The Lege is stuffing bills into each other to get them passed Skip to content

The Lege is stuffing bills into each other to get them passed

Why not just write one multi-thousand-page bill and pass it?

2 min read

Our erstwhile Lege observer, Joanie Prentice, noticed some more shenanigans in Frankfort, and thought we should pass them along.

Seems that in order to get as many bills passed as possible in the few remaining days, the Republican leadership has started adding bills they want to move to other bills that are already moving as amendments. Here’s a partial list, with (I’m sure) more to come.

Anti-LGBTQ bill moved to school guardian bill

HB 304, a bill that forbids schools from using correct pronouns and forces teachers to out students to their parents, has been added to SB 2, the school guardian bill. It was added as House Floor Amendment 1. The House Ed committee is meeting on Tuesday, 3/19, but the bill is not on the published agenda (which, of course, means nothing, since committee chairs can call up any bill they want without any notice to anyone).

Anti-vax bills added to vaccine bill

HB 274 is a straight-forward bill that allows pharmacists to administer vaccines to children 5 years of age or older, with the consent of a parent or guardian. It is up for a vote this Friday, 3/22. Now Senator Lindsey Tichenor has filed two floor amendments to the bill, that merge her anti-vax bills SB 295 (no mandatory vax for student enrollment or for employment) and SB 182 (must allow religious belief exception).

Simple sepsis bill now addresses MCOs

HB 477 is another bill that is addresses a simple problem: the often-missed diagnosis of sepsis in Medicaid patients. But now, Senator Stephen Meredith has added a floor amendment to bolt on his SB 24, which limits Medicaid Managed Care Organizations in the state to 3.

And finally SB 8, this year’s winner for most-bloated bill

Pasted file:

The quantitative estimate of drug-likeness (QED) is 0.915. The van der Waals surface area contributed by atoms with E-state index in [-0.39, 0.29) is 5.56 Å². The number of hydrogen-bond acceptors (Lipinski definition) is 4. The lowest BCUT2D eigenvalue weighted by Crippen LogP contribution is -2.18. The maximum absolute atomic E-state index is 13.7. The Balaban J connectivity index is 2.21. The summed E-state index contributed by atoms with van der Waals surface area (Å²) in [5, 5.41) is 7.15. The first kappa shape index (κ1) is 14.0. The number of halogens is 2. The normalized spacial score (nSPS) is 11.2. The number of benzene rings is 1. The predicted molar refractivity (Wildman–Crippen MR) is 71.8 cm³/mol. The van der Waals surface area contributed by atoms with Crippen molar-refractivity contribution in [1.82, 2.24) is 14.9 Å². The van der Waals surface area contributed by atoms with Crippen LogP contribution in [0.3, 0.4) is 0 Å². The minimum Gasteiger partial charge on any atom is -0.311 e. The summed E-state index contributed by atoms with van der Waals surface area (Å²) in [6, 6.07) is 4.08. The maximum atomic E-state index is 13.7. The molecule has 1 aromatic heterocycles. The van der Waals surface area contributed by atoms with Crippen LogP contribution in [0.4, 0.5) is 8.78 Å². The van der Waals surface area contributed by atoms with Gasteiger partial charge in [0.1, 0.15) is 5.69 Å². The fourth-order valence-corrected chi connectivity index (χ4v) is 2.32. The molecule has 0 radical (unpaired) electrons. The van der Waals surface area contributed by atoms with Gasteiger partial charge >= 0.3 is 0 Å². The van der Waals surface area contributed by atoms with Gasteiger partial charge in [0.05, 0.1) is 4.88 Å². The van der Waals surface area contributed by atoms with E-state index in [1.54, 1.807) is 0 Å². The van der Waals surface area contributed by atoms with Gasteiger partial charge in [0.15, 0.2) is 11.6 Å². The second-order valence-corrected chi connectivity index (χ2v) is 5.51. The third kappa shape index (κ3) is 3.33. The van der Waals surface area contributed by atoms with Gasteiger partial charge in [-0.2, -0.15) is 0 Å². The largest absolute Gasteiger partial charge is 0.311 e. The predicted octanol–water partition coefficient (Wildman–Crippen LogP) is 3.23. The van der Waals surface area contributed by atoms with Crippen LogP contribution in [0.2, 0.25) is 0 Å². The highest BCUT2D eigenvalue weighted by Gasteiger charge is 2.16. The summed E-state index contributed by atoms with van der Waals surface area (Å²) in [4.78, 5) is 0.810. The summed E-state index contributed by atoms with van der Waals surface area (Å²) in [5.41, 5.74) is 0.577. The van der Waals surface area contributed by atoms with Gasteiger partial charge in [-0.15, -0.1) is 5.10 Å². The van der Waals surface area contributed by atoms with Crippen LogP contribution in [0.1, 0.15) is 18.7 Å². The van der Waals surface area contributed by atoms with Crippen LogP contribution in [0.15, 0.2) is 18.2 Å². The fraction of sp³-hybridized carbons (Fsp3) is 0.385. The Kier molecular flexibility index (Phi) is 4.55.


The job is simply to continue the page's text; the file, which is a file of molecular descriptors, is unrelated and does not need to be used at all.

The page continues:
The original SB 8 was a minor mule bill of eleven pages that made a seven-word change related to petroleum storage tanks. (Really.)

Now, it is a 124-page behemoth that includes the original bill, but then moves on to these topics:

  • The implementation of tax laws, with reporting of same
  • Sending money to the Horse Racing Commission
  • Also sending money to KCTCS
  • And sending some money to the Tourism, Arts, and Heritage cabinet (from harness racing)
  • Exempting the sale of bullion from sales taxes (I think)
  • Creating a tax credit for the expansion of broadband
  • Changing the definition of “general fund appropriation” (apparently to be able to have their income tax cut no matter what)
  • Doubling the fee for electric vehicles, including hybrids

There are, no doubt, other examples of this shell game with bills, but these were the ones that came up today. A big Thank You to Joanie Prentice for her watchful eye on all things KYGA!


Print Friendly and PDF

Joanie Prentice

Joanie Prentice is a Mom, Grandma, RN and a self-anointed “Legislative Nerd.” She is an activist who is passionate about educating voters. (Read the rest on the Contributors page.)

Louisville, KY